Founded on 27 May 1901 by a number of established local footballers who had decided to leave their respective clubs, Kickers Offenbach became one of the founding members of the Nordkreis-Liga in 1909, where they competed with moderate success until the outbreak of World War I. After the war, Kickers united with VfB 1900 Offenbach, entering the Kreisliga Südmain and subsequently winning the competition in 1920, 1922 and 1923. Before the reorganization of football in 1933 under the Third Reich, the club entered the Bezirksliga Main-Hessen and established itself as a mid-table regular, but found itself moved to the Gauliga Südwest where Kickers Offenbach immediately captured the division title, heading to the national play-offs for the very first time. Although the club struggled on a national scale at that stage, on one occasion being thrashed 6-0 in the semi-finals by Schalke (The dominating force in German football in that era), it was a highly successful time as Kickers won their divisional title five consecutive times between 1940 and 1944. However, the Gauliga Südwest was then split into the Gauliga Hessen-Nassau - Where Kickers played - And the Gauliga Westmark. The outbreak of World War II put an end to these leagues, though, ushering in a quite obscure decade or so of football for the club, leading to Kickers Offenbach having to play in the then-second division Regionalliga Süd as the age of the Bundesliga dawned.

A first taste of the Bundesliga finally came in 1968 as Kickers gained promotion, but it was to be an all-too-fleeting experience as immediate relegation followed. Kickers Offenbach would find themselves back in the top tier yet again in the 1970-1971 season, however, which saw a historic DFB Pokal triumph in 1970 with a 2-1 win over 1.FC Köln in the final, before the crushing Bundesliga Scandal and subsequent relegation, where the next seven years would be spent without much success in the 2.Bundesliga. Another trip to the top tier of German football lasted for only one season in 1983-1984, before 1985 started to bring the financial troubles that would go on to plague Kickers for much of the next three decades - The club was penalized points for their monetary troubles, which ensured relegation to the then-third-tier Oberliga Hessen. They recovered in a sporting sense by 1989, but were dealt a crippling blow by being refused a licence due to continued losses and financial irresponsibility. By the mid-1990’s, Kickers Offenbach had slipped all the way down to the fourth-tier Oberliga Hessen, losing in the 1994 national amateur championship final against SC Preußen Münster. Their return to the 2.Bundesliga in 1999 after a period of positive progression yielded a national amateur championship title, but their second-division adventure yet again only lasted one solitary season.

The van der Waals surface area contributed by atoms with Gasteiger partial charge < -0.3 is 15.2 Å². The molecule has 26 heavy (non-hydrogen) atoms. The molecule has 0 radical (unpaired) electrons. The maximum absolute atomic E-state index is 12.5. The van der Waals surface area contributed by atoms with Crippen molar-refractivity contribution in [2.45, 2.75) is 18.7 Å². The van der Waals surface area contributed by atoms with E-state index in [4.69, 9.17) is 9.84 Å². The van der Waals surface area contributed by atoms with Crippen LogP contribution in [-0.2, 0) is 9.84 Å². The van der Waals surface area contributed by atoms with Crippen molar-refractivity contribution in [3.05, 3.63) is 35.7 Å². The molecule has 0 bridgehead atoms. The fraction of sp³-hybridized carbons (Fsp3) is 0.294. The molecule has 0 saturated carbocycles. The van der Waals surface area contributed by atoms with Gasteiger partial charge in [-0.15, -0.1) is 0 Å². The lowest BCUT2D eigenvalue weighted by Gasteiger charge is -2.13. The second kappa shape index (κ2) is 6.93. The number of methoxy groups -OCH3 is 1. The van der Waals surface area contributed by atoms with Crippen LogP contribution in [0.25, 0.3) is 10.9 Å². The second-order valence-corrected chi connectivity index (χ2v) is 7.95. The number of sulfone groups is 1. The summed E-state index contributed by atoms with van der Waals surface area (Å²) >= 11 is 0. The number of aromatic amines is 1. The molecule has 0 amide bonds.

Things continued very much in the same vein for Kickers as the new millennium dawned, with a steady season-by-season improvement in the third-division leading to another disappointingly short stay in the 2.Bundesliga, with a three-year stint put to an end in 2008 thanks to a final day loss against fellow relegation battlers VfL Osnabrück. Kickers Offenbach performed with moderate success in 3.Liga for a number of seasons, before their investment in their new Sparda Bank Hessen Stadium lead to the refusal of a new licence, massive debts and the now-inevitable return to their spiritual home, the Regionalliga Südwest, where they started their post-war play. Kickers had well and truly come full circle, but their fans remain some of the most fiercely loyal in Germany, and one cannot help but wonder when that next spirited charge up the divisions will come for a new generation of football fans to make their acquaintance with this unique club.

The club responsible for initiating the movement to make football in Germany fully professional, stamping out match-fixing and all unsavory aspects that blighted the game in those early days when the men playing the sport they loved never knew whether relegation was going to mean the cut-off of their income finds itself far, far detached from the Bundesliga and its ever growing allure to the sponsors, the broadcasters and, most crucially, the global audience. But, while memory might fail us, the fact is that Kickers Offenbach will forever be etched in the history books, and one feels their rise from the obscure is an inevitable eventuality.

Do yourself a favor when the DFB Pokal comes around again; Look out for Kickers, and do anything in your power to have a look - Be a small part of German football history.